• The sanctity of a church, formality of a courtroom and experimental laboratory of a courtroom all come together to produce a unique chamber of aesthetics.
  • Anything in such space can become art due to the intense perception put upon them.
  • The outside world must not come in.
  • Walls are painted white; the ceilings becomes the source of light.
  • Shadow less, silent space gives the gallery a limbo like status- the mass of visitors seem out of place- an intrusion.
  • Any image seen of a white cube space contains no visitors.
  • A paradox is created, a space built to house art completely, yet not welcoming anyone in to see the art.
  • Art is kept in complete isolation, a perfect and pristine storage room.
  • The French Salon inhabited what a gallery should be: a space with walls full of pictures- the wall itself having no intrinsic value, it’s a means to an end.
  • One main issue can be drawn through this hanging method: artwork placed close to the ceiling or the floor both are unseen by viewers.
  • The white cube space can offer complete uniformity for all artists, each artist has space to exhibit, no fighting or overcrowding.
  • Each painting was seen as self-contained, isolated from its neighbors or its heavy frame, space was discontinuous.
  • The 19th Century was taxonomic, categorization became key.
  • The way in which paintings are hung makes assumptions about what is offered.
  • Once the wall become and aesthetic force- it modified anything placed upon it.

The Eye and the Spectator

  • The forces that crushed four hundred years of illusionism and idealism together and evicted them from the picture translated deep space into surface tension.
    • This surface responds as a field to any mark on it.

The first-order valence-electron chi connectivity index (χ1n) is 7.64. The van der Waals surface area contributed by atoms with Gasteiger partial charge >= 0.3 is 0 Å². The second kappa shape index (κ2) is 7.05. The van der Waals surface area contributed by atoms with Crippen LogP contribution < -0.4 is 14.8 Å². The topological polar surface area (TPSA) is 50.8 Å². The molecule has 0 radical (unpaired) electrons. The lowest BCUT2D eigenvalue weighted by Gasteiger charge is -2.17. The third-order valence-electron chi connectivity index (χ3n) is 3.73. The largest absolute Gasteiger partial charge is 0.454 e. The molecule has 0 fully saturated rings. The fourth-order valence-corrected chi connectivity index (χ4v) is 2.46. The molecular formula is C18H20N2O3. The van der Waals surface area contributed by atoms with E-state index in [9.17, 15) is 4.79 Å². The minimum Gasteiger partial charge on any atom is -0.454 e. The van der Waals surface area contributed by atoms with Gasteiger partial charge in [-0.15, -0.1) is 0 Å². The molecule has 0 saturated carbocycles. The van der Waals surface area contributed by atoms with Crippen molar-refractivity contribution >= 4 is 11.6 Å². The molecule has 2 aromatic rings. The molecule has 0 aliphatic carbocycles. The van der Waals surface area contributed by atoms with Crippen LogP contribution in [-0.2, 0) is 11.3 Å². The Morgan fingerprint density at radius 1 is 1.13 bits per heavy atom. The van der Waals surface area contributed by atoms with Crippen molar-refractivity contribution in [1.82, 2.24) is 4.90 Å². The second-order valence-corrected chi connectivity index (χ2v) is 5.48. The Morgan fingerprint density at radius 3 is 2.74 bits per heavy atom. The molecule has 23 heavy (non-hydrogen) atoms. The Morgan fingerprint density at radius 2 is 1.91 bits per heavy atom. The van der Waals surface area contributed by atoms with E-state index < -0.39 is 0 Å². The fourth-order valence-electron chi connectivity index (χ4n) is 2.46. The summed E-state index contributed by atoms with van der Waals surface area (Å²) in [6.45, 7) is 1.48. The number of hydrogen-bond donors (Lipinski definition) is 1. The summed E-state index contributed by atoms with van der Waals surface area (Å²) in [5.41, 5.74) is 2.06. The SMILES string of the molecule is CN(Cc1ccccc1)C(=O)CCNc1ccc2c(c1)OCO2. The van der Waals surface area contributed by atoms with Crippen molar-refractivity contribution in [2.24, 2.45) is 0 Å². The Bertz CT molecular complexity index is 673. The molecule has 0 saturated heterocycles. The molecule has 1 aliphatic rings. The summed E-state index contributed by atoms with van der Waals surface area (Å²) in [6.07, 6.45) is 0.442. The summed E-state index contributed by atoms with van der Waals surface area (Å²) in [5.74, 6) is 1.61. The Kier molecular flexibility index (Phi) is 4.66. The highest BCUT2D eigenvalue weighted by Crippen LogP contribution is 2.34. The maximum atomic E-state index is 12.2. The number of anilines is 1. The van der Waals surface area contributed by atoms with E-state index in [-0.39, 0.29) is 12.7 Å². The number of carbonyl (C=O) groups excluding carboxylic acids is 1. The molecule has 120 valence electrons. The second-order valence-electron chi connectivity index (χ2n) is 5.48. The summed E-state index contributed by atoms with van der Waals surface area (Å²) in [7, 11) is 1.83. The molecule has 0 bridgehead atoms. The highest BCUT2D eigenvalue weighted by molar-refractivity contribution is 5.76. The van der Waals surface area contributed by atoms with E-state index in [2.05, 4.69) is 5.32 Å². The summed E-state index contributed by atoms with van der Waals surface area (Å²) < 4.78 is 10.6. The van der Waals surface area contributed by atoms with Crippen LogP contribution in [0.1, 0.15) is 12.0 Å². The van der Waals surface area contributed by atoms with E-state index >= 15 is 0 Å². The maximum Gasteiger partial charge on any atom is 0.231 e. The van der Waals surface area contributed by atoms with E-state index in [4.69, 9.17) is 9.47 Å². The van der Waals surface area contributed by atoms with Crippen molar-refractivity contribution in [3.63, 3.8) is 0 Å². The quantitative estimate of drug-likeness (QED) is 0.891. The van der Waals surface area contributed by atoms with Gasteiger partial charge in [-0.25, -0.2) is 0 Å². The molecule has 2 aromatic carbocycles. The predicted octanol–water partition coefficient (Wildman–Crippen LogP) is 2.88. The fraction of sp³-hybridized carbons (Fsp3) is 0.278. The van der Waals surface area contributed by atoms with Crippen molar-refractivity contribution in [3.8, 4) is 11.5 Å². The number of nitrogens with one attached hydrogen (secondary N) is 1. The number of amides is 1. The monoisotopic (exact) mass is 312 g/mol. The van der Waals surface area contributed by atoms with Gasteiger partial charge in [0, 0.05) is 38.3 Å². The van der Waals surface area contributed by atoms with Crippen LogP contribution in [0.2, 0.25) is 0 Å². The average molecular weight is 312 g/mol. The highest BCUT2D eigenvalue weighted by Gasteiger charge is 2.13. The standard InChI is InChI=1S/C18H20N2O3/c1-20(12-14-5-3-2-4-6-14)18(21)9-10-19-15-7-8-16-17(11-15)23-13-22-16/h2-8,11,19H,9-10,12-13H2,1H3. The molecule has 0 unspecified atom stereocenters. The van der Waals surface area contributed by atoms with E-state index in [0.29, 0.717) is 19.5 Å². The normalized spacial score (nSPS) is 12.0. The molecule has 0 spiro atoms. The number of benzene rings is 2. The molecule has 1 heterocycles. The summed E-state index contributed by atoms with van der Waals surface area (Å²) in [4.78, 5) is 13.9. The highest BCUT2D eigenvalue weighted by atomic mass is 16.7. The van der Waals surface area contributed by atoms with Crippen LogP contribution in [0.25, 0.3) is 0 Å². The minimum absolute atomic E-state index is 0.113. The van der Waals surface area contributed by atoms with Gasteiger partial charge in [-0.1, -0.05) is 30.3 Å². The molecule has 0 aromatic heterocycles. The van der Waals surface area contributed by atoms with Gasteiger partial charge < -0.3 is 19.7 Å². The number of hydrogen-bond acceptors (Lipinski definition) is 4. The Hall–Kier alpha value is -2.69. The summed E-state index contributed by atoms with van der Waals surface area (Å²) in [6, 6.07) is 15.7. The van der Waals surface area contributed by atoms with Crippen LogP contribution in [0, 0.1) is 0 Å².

• One mark was enough to establish a relationship not so much with the next as with the aesthetic and ideological potency of the blank canvas.
  • What went on that surface became the beacon of conflicting ideologies:
    • Caught between its substance and its metaphorical potential, paint re-enacted in its material body the residual dilemmas of illusionism.
    • A paint became subject, object and process, illusionism was squeezed out of it.
  • The mainstream (Cézanne to Colour Field) glides along the wall, measures it with vertical and horizontal coordinates, maintains the propriety of gravity and the upright viewer.
  • The mainstream viewer is continually reintroduced to the wall, which in turn supports the canvas- its surface now so sensitive that an objects on would cause it to blink.
  • In front is an open space in which the viewer’s sense of his own presence becomes an increasingly unmistakable shadow.
    • The impure space in which he stands is radically changed.
  • The picture plane keeps out reality- it is after all, a form a purity.
    • Reality does not conform to the rules of etiquette or subscribe to exclusive values.